Dwight Lethbridge of Pratt Falls Lodge notes:

We had a great week of fishing from July 1-8 with a very good return of large salmon - 95% large fish hooked and some of those very big fish.  Largest one successfully landed and released measured in at 38” long and 21” girth.  This week we are starting to see more grilse, but it does not seem to be the main run yet.  Guests and guides have reported seeing quite a lot of fish moving through but angling success has been good, but not great for this time of year.  The river has dropped significantly but is still quite high for mid-July, and cold at 62-64F.

Hadley Angell, a Pratt's Falls Lodge guide, releases on the Eagle River a healthy large salmon for a client on July 5, 2016.

Gabe Cavallaro of Rifflin Hitch Lodge

Eagle River, although still above normal flow, seems to be settling down. Heavy rains last week pushed the river back up to mid-June levels. Water temperature quickly warming as weather conditions warmer than this time last year. Big salmon are moving upriver quickly but very few grilse being caught. Good fishing conditions at middle Eagle River & Paradise River.

Muddy Bay Brook, another of the assessed streams, appears to be having a good year. To July 10 it had 30 grilse and 3 large salmon, making it far better in grilse than in 2015 when there were only 7 grilse and 3 large salmon by the same date. Still early days.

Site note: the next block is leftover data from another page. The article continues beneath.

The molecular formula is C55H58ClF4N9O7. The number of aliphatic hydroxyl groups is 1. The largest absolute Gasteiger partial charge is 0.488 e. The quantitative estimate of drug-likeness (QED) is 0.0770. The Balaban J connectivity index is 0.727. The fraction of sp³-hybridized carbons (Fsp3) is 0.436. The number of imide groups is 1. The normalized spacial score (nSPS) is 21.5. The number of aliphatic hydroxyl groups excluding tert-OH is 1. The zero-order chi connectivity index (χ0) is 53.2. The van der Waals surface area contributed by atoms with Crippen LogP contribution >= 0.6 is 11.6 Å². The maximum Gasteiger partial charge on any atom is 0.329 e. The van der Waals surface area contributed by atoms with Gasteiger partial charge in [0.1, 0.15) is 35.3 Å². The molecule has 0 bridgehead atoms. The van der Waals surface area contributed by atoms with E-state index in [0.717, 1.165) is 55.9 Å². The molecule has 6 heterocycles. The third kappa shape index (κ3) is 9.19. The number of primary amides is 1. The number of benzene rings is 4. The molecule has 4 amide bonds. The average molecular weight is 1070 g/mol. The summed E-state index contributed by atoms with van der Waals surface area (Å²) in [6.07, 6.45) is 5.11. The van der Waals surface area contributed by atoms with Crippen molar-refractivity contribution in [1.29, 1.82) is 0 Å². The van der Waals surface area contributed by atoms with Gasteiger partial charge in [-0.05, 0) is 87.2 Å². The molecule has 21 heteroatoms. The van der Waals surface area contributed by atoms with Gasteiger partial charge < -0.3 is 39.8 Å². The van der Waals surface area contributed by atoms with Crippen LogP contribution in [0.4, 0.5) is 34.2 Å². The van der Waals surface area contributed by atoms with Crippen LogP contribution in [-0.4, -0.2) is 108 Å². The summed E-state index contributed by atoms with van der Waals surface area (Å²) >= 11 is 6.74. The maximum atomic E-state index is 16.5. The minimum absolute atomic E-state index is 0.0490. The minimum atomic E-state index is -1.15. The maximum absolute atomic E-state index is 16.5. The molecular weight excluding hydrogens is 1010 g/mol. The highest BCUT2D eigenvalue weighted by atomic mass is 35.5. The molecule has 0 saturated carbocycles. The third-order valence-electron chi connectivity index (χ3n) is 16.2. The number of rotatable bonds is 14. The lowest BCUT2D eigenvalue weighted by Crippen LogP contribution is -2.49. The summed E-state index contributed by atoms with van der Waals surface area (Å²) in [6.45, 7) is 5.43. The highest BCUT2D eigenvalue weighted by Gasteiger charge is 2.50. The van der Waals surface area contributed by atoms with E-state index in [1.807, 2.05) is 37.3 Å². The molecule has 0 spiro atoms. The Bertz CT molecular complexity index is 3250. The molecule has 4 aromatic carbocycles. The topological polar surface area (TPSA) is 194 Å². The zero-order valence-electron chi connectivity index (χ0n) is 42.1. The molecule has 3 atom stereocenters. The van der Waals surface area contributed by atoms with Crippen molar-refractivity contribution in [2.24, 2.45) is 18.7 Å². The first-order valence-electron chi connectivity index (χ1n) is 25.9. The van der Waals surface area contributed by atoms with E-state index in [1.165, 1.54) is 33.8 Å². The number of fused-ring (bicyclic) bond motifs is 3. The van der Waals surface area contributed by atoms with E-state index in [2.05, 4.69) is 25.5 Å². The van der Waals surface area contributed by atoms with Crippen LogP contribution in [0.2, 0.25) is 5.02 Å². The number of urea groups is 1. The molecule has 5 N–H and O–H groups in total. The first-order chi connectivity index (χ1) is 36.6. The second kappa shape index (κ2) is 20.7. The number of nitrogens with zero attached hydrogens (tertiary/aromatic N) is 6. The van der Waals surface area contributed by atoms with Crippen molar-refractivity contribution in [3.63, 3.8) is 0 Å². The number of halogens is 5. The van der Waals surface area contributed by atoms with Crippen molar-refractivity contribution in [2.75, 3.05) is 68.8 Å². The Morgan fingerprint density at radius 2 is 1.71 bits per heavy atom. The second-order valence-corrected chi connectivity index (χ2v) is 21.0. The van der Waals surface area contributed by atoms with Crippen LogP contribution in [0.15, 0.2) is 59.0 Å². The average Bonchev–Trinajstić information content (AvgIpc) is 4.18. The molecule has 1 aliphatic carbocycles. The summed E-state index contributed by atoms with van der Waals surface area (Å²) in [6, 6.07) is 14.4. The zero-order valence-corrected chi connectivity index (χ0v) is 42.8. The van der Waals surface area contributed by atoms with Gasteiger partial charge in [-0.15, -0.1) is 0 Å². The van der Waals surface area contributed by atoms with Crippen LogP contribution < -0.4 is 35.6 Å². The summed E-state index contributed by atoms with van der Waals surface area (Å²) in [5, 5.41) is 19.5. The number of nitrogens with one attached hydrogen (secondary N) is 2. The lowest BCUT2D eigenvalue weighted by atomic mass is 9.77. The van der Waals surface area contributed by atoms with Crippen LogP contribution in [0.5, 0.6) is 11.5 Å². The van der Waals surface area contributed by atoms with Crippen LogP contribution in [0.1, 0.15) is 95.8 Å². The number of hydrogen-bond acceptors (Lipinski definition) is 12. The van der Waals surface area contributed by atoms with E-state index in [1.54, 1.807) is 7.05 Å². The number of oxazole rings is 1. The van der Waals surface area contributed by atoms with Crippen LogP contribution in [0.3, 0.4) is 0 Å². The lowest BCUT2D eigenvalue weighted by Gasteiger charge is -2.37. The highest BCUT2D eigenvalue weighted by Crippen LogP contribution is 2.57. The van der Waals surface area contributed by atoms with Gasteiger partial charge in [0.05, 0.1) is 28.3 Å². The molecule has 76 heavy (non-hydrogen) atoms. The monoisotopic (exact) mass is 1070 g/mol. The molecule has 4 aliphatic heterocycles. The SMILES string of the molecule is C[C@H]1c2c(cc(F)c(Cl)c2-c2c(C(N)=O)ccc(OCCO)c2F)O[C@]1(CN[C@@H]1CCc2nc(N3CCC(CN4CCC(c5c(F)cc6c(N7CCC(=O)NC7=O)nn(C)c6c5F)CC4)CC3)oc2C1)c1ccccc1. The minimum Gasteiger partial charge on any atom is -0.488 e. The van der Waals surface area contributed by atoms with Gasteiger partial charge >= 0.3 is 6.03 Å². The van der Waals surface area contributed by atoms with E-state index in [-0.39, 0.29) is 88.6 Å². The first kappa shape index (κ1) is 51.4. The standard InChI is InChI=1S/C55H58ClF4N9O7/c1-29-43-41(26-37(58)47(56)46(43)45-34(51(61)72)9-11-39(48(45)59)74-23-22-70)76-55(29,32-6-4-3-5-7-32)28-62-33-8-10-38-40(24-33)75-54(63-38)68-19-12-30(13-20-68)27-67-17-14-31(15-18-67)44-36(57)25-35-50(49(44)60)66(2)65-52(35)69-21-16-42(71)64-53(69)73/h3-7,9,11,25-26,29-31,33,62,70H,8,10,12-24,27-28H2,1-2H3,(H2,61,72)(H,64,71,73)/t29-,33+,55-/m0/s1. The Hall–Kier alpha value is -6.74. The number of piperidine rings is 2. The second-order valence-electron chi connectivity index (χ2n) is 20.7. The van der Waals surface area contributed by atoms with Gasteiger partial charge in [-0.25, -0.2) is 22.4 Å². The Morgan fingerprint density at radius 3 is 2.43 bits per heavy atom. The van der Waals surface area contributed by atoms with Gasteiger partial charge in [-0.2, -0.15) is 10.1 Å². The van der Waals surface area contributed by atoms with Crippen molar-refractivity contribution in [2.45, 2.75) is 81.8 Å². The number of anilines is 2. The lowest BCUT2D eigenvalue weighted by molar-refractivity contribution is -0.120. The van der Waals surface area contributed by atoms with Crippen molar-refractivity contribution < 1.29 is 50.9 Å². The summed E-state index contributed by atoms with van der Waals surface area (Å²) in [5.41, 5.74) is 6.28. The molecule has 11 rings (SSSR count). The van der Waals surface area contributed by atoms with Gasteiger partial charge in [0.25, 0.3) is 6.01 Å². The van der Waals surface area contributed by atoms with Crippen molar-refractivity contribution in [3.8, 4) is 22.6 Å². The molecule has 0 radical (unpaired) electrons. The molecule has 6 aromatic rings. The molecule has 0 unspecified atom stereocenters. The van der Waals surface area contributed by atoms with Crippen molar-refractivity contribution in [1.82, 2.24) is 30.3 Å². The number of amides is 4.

Paradise River has had 11 grilse and 4 large salmon , compared with 9 grilse and 1 large salmon in 2015.

It remains still too early on English River to check returns – nothing so far, and last year by the same July 10 date there were only 2 large salmon.


In the past few days ASF's Don Ivany has been in Labrador. On his way north he took a few minutes to talk with anglers at the Castor River. The reports were uniformly good, with lots of water recently, but things slowed somewhat this week with a few days of hot weather. Elsewhere in the Northern Peninsula he notes that there appear to be good runs this year.

DFO in Newfoundland has been wonderful in posting counting fence data in a timely manner. The data for July 10 shows that good runs are continuing across the island except for the rivers on the south coast.